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Impact factor
  1. MP Ward Platt1,
  2. Ben Stenson2,
  3. Ann Stark3,
  4. Christian Poets4
  1. 1Neonatal Service, Royal Victoria Infirmary, Newcastle upon Tyne, UK
  2. 2Simpson Centre for Reproductive Health, Edinburgh, UK
  3. 3Department of Pediatrics, Baylor College of Medicine, Houston, Texas, USA
  4. 4Department of Neonatology, University of Tuebingen, Tuebingen, Germany
  1. Correspondence to MP Ward Platt, Neonatal Service, Royal Victoria Infirmary, Newcastle upon Tyne NE1 4LP, UK; m.p.ward-platt{at}ncl.ac.uk

Statistics from Altmetric.com

Readers may have noticed that the impact factor for Fetal and Neonatal is now 3.13 – ahead of ADC on 2.6. The F&N figure has increased progressively from 2.05 in 2005. The F&N editorial team are rather pleased about this, but what does it mean, why should we care and why should our readers care?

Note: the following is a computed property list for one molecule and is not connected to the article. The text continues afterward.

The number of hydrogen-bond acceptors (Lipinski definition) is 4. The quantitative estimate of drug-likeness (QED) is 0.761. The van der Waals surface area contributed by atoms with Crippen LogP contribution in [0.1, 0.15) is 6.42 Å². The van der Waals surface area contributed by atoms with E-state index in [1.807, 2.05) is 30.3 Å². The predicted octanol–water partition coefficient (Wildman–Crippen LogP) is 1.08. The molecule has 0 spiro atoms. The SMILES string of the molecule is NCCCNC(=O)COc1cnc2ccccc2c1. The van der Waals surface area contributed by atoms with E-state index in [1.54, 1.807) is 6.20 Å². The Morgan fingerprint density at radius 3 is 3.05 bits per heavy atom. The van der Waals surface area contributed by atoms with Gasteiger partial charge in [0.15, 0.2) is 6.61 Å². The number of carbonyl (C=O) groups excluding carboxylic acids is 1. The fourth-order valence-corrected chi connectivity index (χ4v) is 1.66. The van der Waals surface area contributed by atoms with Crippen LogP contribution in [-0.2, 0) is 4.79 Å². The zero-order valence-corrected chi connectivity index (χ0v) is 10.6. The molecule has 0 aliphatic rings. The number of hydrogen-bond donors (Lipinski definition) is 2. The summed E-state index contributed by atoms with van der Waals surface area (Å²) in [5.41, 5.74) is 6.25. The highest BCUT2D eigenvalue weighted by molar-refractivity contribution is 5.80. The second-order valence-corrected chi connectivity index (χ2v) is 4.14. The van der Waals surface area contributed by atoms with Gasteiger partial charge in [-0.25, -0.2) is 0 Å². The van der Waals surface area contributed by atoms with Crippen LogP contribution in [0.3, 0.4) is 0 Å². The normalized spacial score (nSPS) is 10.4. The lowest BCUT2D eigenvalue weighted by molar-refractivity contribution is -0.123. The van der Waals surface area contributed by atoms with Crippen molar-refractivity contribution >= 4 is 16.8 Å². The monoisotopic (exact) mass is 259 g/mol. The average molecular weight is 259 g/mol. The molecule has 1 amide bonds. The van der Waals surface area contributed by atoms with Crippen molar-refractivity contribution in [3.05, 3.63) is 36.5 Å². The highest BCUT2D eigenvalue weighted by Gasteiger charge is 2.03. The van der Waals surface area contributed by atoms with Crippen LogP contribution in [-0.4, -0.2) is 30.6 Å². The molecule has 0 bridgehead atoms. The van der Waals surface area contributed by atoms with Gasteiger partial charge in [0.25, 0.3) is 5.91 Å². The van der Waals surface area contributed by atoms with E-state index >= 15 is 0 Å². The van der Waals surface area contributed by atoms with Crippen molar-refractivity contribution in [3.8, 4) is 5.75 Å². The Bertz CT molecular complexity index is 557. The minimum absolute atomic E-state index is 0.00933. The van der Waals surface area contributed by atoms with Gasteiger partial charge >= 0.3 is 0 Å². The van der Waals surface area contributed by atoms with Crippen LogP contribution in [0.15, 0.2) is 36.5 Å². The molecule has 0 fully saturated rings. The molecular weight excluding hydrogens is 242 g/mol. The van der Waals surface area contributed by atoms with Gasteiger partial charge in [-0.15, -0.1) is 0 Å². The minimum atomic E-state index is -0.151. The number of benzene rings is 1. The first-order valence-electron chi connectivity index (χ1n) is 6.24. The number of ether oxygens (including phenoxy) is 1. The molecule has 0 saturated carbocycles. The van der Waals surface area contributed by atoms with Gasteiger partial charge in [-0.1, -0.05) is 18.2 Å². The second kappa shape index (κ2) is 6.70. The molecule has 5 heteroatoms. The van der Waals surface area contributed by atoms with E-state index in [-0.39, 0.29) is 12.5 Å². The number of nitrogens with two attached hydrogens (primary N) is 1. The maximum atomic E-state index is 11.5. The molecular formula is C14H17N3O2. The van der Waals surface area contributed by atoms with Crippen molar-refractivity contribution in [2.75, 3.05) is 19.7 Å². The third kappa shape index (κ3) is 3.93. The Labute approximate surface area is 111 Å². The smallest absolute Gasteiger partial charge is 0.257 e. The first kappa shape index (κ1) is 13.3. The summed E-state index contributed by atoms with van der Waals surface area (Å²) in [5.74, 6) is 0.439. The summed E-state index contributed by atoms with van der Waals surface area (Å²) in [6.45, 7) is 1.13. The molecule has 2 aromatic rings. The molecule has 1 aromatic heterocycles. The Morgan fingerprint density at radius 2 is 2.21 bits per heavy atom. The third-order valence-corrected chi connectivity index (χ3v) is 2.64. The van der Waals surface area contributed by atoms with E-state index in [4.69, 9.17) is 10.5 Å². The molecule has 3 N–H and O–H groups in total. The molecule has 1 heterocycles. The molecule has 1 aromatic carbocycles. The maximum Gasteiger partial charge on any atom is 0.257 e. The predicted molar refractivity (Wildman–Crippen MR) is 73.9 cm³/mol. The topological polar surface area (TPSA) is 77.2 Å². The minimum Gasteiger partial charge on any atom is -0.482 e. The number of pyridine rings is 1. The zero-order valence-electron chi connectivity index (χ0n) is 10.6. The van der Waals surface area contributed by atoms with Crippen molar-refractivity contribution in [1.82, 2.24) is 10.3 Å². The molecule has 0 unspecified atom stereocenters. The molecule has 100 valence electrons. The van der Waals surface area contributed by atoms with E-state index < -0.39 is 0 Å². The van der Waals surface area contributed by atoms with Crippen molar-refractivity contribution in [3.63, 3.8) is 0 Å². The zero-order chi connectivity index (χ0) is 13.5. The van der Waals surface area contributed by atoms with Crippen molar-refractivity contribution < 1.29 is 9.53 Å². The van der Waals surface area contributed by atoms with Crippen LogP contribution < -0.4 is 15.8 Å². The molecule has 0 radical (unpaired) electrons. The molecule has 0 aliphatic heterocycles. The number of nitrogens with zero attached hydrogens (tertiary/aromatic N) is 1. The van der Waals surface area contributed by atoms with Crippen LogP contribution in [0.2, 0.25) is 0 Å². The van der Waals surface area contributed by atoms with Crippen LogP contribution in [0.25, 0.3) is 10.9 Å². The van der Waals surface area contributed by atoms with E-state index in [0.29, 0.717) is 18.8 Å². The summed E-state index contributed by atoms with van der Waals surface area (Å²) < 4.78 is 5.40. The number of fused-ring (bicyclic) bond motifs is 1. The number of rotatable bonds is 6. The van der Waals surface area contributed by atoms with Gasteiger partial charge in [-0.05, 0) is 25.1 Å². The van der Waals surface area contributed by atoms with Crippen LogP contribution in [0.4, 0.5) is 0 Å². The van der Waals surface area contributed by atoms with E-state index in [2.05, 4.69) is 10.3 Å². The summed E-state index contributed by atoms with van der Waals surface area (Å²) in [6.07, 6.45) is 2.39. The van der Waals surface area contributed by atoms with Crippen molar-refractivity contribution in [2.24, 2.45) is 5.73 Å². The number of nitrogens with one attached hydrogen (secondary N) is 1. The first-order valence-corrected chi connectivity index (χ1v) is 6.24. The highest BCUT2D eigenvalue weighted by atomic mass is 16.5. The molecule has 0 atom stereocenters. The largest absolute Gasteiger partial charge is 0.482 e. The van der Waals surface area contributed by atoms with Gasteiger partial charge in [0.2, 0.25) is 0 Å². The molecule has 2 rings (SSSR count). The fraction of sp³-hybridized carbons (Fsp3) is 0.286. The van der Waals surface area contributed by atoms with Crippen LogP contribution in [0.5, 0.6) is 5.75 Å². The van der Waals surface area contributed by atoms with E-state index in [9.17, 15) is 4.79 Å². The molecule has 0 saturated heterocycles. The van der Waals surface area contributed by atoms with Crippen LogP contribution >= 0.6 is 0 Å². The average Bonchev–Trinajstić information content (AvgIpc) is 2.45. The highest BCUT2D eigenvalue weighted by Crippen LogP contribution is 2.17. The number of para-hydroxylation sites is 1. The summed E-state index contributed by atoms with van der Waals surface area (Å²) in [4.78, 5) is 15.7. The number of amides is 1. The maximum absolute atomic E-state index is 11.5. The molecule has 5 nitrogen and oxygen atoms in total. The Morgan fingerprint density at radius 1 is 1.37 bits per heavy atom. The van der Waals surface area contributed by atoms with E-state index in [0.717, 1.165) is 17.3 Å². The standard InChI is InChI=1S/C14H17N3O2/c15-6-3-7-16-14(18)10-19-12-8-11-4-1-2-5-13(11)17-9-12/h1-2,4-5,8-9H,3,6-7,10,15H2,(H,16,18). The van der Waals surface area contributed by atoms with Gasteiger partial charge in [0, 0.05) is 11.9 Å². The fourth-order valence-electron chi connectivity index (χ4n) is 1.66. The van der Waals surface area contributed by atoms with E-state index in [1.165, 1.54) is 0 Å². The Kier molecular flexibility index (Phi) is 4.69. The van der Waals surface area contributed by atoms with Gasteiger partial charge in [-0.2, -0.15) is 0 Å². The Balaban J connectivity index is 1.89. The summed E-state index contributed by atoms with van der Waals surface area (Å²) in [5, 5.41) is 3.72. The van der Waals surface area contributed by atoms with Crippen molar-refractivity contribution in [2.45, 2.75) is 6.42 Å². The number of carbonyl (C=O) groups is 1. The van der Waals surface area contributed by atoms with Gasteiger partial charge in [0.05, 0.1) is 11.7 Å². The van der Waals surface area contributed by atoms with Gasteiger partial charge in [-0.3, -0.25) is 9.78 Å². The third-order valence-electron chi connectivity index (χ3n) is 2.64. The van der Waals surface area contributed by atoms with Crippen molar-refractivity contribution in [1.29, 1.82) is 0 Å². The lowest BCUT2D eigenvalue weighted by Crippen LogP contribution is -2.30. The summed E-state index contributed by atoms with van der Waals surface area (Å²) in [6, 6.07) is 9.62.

As Editors, we care because the increased impact factor means that we are publishing articles that are more frequently cited than before. This is a proxy for saying that the articles matter more to the medical/scientific community: they are in some sense more ‘important’, so the journal has become more influential among that community. We also care because authors who are employed by universities have the quality of their work assessed on the basis of the impact factors of the journals in which they are published, so the higher our impact factor, the more …

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